# Induction problem 3

### Solution

Proof by induction on n.

Base Cases:

Suppose that our square has sides of length p.

n=6
The square can be subdivided into 6 smaller squares by making one square with side length of $$\frac{2p}{3}$$ situated in the lower left corner. The other 5 squares with side length $$\frac{p}{3}$$ can fill the L shaped corridor that is left over.
n=7
The square can be subdivided into 7 smaller by cutting a square into 4 equal squares, then cutting one of those smaller squares into 4 smaller but identical squares, producing 7.
n=8
The square can be subdivided into 8 smaller squares by making one square with side length of $$\frac{3p}{4}$$ situated in the lower left corner. The other 7 squares with side length $$\frac{p}{4}$$ can fill the L shaped corridor that is left over.

6 squares        7 squares            8 squares
________        -------------        -------------
|__|__|__|       |  |  |     |        |  |  |  |  |
|     |__|       -------     |        -------------
|_____|__|       |  |  |     |        |        |  |
-------------        |        ----
|     |     |        |        |  |
|     |     |        |        ----
|     |     |        |        |  |
-------------        -------------


Induction hypothesis: Suppose that the square can be divided into n smaller squares, for $$n = 6,7,\ldots,k$$ (where k is an integer $$\ge 8$$).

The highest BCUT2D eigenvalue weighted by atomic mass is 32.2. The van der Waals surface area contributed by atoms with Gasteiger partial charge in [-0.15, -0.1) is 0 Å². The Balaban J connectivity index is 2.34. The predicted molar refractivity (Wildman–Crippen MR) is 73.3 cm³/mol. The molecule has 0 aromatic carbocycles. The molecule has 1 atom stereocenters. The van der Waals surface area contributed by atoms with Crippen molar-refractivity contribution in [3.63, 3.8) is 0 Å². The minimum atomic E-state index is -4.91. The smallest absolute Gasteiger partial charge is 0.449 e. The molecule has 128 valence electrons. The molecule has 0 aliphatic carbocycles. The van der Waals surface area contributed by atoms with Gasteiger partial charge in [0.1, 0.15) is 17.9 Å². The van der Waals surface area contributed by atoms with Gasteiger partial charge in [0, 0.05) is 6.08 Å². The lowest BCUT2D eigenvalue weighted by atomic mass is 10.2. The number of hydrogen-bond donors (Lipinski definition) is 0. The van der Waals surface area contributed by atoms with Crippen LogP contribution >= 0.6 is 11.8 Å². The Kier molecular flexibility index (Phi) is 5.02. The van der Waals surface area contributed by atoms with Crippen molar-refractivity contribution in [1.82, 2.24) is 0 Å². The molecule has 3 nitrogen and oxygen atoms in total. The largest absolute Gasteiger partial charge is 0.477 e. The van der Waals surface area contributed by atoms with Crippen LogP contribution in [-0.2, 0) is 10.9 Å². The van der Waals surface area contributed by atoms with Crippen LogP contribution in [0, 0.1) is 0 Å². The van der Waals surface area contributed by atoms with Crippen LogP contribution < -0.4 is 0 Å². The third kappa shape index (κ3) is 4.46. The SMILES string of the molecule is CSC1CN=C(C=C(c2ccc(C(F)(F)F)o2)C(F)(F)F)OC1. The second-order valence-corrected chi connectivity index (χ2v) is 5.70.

Rest of inductive step: We need to show how to divide up the square into k+1 smaller squares.

First, divide the square into four equal subsquares. Pick one of these smaller squares. By the inductive hypothesis, this smaller square can be further subdivided into $$k+1-3$$ subsquares. The total number of squares is now $$(k+1-3) + 3 = k+1$$ subsquares. So we've divided our original big square into $$k+1$$ smaller squares, which is what we needed to do.

### Alternate version of inductive step

Here's another way to do the inductive step. It uses the same tricks, but applied in the opposite order.

Rest of inductive step: We need to show how to divide up the square into k+1 smaller squares.

Since $$k \ge 8$$, $$k+1-3 = k-2 \ge 6$$. So $$k+1-3$$ lies in the range of values covered by the inductive hypothesis. So, by the inductive hypothesis, it is possible to divide the square into $$k+1-3$$ smaller squares. Pick one of these smaller squares and divide it into four equal squares. This increases the total number of small squares by 3, producing a division of our original big square into $$k+1$$ smaller squares. This is what we needed to show.